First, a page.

f) If you are thinking of marketing your services further afield than your immediate local area, just make sure that no words or phrases you use are inappropriate in another language or dialect. A business called 'Sandra's Baps', for example, could be advertising a bakery in one area of the UK but something completely different in another!

3. Consider Similarity to Other Business Names

Limited Companies

If you've decided to set up a limited company, you have to make sure that the name you choose is not the same as that of another limited company. Now when I say the same as, that includes anything that is similar enough to another business name that it might cause confusion - Companies House just won't allow it.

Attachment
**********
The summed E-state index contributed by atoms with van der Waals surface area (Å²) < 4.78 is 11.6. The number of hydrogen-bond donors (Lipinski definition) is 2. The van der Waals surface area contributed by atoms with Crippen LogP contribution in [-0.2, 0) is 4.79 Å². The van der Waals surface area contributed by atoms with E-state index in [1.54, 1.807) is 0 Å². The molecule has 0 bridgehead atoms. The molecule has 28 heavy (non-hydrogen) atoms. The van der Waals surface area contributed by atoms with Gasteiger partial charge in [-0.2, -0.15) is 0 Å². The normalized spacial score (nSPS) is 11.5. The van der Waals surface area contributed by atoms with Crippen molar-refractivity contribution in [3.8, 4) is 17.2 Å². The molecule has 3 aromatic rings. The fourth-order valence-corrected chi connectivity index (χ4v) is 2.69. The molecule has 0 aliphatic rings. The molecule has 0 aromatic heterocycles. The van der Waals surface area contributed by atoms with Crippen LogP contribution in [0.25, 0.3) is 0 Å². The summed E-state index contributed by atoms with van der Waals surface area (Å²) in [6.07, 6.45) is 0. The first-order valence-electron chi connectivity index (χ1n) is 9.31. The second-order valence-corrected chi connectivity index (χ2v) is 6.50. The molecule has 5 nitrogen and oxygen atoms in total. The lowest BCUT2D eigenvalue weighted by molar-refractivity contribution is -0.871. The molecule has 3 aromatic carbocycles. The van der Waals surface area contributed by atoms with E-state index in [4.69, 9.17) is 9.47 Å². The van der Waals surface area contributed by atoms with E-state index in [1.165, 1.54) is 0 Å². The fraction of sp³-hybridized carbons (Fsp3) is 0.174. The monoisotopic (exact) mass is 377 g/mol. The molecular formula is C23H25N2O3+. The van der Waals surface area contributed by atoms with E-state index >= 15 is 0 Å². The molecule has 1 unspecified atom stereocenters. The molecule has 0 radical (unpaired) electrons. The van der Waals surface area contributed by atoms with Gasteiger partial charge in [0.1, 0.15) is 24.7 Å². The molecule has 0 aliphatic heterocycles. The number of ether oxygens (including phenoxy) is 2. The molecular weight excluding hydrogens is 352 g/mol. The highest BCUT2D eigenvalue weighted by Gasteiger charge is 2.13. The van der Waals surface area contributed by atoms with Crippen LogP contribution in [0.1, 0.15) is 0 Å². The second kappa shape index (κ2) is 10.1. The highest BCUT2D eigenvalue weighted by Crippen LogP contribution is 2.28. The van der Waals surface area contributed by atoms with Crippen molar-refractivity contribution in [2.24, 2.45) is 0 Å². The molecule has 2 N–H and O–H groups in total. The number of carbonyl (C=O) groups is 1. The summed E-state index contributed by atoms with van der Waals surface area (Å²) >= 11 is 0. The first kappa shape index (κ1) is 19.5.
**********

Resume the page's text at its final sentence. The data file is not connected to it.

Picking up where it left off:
You can check this at http://www.companieshouse.gov.uk

Sole Traders & Partnerships

Sole traders and 'ordinary' partnerships don't have to register their name with Companies House and so they aren't subject to such restrictions regarding similarity. There can be any number of sole traders using the name 'Emma's Cakes' out there, for example - and there probably are!
However, it makes sense for a number of reasons to try to make sure you choose a name that is different to other businesses in your sector.

It's also a good idea to check registered trademarks so you don't tread on anyone's toes and get yourself into hot water - you can check trademarks that have been registered or are pending registration with the Intellectual Property Office at http://www.ipo.gov.uk

"Amazing Business Creation mentor Emma Hague teaches mums around the UK how to create a work-from-home business they LOVE with confidence & clarity. Get her FREE PDF "5 Signs You're Ready To Kiss your Boss Goodbye After Maternity Leave" at http://www.mumpreneur-training.co.uk/pdf "